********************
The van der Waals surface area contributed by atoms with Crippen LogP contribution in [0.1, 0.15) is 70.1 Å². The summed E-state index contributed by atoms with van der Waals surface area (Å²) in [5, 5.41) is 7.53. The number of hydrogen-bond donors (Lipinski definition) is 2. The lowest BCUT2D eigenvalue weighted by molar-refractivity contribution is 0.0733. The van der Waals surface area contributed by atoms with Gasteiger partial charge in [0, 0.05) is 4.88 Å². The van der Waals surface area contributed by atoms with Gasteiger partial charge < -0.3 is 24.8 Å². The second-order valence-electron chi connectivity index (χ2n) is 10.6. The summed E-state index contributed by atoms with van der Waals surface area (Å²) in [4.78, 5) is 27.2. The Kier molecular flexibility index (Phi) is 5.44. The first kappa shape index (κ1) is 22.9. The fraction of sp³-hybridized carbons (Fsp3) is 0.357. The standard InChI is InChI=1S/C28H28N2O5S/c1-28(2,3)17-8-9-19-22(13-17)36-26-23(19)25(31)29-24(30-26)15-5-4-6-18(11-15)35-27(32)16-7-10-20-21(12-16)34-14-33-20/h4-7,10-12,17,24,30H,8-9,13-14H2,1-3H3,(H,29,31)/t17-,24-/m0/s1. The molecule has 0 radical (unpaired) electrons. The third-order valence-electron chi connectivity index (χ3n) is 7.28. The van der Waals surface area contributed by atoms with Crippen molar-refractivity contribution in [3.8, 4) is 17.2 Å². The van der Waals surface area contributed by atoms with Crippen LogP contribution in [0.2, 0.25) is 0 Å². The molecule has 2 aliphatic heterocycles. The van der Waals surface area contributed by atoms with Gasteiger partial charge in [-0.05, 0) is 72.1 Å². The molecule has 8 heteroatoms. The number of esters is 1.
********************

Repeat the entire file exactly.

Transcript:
The van der Waals surface area contributed by atoms with Crippen LogP contribution in [0.1, 0.15) is 70.1 Å². The summed E-state index contributed by atoms with van der Waals surface area (Å²) in [5, 5.41) is 7.53. The number of hydrogen-bond donors (Lipinski definition) is 2. The lowest BCUT2D eigenvalue weighted by molar-refractivity contribution is 0.0733. The van der Waals surface area contributed by atoms with Gasteiger partial charge in [0, 0.05) is 4.88 Å². The van der Waals surface area contributed by atoms with Gasteiger partial charge < -0.3 is 24.8 Å². The second-order valence-electron chi connectivity index (χ2n) is 10.6. The summed E-state index contributed by atoms with van der Waals surface area (Å²) in [4.78, 5) is 27.2. The Kier molecular flexibility index (Phi) is 5.44. The first kappa shape index (κ1) is 22.9. The fraction of sp³-hybridized carbons (Fsp3) is 0.357. The standard InChI is InChI=1S/C28H28N2O5S/c1-28(2,3)17-8-9-19-22(13-17)36-26-23(19)25(31)29-24(30-26)15-5-4-6-18(11-15)35-27(32)16-7-10-20-21(12-16)34-14-33-20/h4-7,10-12,17,24,30H,8-9,13-14H2,1-3H3,(H,29,31)/t17-,24-/m0/s1. The molecule has 0 radical (unpaired) electrons. The third-order valence-electron chi connectivity index (χ3n) is 7.28. The van der Waals surface area contributed by atoms with Crippen molar-refractivity contribution in [3.8, 4) is 17.2 Å². The van der Waals surface area contributed by atoms with Crippen LogP contribution in [0.2, 0.25) is 0 Å². The molecule has 2 aliphatic heterocycles. The van der Waals surface area contributed by atoms with Gasteiger partial charge in [-0.05, 0) is 72.1 Å². The molecule has 8 heteroatoms. The number of esters is 1.